October 22, 2015
Digest: Under these circumstances, a town justice must report substantial and troubling irregularities in his/her court to an appropriate administrative or supervising judge. The judge may, but is not required to, report the apparent misconduct to other authorities.
Rules: Judiciary Law § 47; 22 NYCRR 100.2; 100.2(A); 100.3(D)(1)-(2); Opinions 14-140; 14-122; 13-35; 08-99; 07-144; 06-13.
The inquiring town justice is aware of rumors his/her co-judge may have left town before the effective date of his/her resignation. The co-judge’s case files from this period contain traffic tickets with guilty pleas accepted, plea agreements approved, and fines set, and the inquiring judge suspects the handwriting is that of the court clerk. In addition, the court clerk advised the judge that (1) the co-judge left his/her checks with the court clerk so the clerk could disperse the money in the co-judge’s accounts and (2) the court clerk personally filed one monthly financial report with the Comptroller’s office on behalf of the co-judge, and planned to do so for the following month. According to the inquirer, the monthly report must be filed personally by the town judge, rather than a court clerk.1 The court clerk has since resigned. The inquiring justice asks whether he/she must report the co-judge and/or the court clerk.
A judge must always avoid even the appearance of impropriety (see 22 NYCRR 100.2) and must always act to promote public confidence in the judiciary’s integrity and impartiality (see 22 NYCRR 100.2[A]). Thus, if a judge receives information indicating a “substantial likelihood” that a lawyer or another judge has committed a “substantial violation” of the applicable rules of professional ethics, the judge must take “appropriate action” (22 NYCRR 100.3[D]-).
A judge has no duty to investigate whether misconduct allegations are true (see e.g. Opinion 14-140). The Committee generally advises that a judge him/herself must determine whether the two prongs of Section 100.3(D)(1) are met, since the judge is best positioned to evaluate and assess all relevant, known circumstances, including the reliability of information known to the judge. This is especially true if, as here, the information includes rumors or hearsay (see Opinion 14-140). Only if both prongs are met must the judge take appropriate action.
Here, the information described by this judge does not meet the threshold “substantial likelihood” prong. Although it is clear the co-judge’s traffic tickets were disposed of during his/her rumored absence, the inquiring judge does not know if the co-judge personally decided and directed the disposition of each traffic ticket, or improperly delegated this authority to the court clerk. Again, the judge has no duty to investigate the matter. Because the “substantial likelihood” prong is not met, the inquiring judge need not take any action whatsoever under Section 100.3(D)(1). Thus, the judge need not report his/her co-judge to the Commission on Judicial Conduct under the circumstances presented, although he/she may do so in his/her discretion.2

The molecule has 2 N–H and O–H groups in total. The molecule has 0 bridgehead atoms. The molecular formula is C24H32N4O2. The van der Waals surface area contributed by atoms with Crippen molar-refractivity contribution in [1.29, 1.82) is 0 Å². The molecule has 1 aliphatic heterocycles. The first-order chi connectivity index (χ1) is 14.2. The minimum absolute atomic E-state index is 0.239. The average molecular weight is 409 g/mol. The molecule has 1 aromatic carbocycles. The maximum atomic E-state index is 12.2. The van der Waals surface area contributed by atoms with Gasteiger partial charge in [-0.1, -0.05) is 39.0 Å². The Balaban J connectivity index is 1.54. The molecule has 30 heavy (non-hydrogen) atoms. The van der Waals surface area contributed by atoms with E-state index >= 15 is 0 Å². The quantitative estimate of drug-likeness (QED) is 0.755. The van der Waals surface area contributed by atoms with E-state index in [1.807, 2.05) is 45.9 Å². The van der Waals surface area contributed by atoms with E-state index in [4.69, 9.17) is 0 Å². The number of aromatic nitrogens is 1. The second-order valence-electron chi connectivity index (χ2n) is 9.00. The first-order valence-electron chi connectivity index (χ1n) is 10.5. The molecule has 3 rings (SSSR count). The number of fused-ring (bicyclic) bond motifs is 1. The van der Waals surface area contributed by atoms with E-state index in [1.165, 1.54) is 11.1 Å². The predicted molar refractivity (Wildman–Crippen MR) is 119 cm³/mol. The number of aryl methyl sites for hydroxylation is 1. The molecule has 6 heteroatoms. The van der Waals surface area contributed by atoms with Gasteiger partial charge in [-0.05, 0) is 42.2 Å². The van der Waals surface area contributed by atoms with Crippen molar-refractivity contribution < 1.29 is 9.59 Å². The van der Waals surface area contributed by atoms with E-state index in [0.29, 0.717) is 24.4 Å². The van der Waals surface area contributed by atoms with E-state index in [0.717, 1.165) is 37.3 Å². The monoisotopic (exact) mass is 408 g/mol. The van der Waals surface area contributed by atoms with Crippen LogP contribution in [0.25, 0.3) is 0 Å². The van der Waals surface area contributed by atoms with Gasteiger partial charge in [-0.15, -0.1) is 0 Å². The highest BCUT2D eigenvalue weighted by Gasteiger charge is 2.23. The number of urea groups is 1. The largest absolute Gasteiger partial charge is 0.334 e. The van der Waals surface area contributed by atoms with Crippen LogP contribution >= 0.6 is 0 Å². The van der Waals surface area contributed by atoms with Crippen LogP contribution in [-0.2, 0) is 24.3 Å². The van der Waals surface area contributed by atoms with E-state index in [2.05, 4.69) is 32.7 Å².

As for the court clerk, Section 100.3(D) imposes no disciplinary duties on a judge who learns of inappropriate or illegal conduct by an individual who is not a lawyer or a judge (see e.g. Opinions 14-122 [unlawful notarization]; 13-35 [prospective tenant has an open bench warrant]; 07-144 [acquaintance stole money from his/her employer]; 06-13 [medical doctor failed a drug test]).
The facts described do, however, suggest substantial and troubling irregularities on the part of the court clerk, and possibly the co-judge. The Committee has noted that “misconduct by court personnel can, under some circumstances, undermine public confidence in the integrity and impartiality of the judicial system itself” (Opinion 08-99). Thus, under these circumstances, this justice must report facts he/she has learned to the appropriate administrative or supervising judge (see Opinion 08-99).
The judge may, but is not required to, report the apparent misconduct to other authorities, such as the comptroller, district attorney, municipal officials, or the police.
1 The Comptroller “will not accept reports certified by someone other than the justice,” and emphasizes that “it is not appropriate for the court clerk to sign the justice’s name and initial this action” (Office of the State Comptroller, Justice Court Fund Handbook for Town and Village Justices and Court Clerks [Feb. 2010], at 16). Thus, “[i]f someone is completing the report of a deceased or incapacitated justice, then notification from the town or village chief fiscal officer explaining the circumstances should accompany the report” (id.). The Comptroller explains that “use of signature stamps on the reports or on checks drawn against a justice’s bank account is highly discouraged” as it “increases the risk of reporting errors or moneys being misappropriated” (id.).
2 The co-judge’s resignation would not necessarily render reporting to the Commission on Judicial Conduct moot, should the inquiring judge choose, in his/her discretion, to make such a report (see Judiciary Law § 47).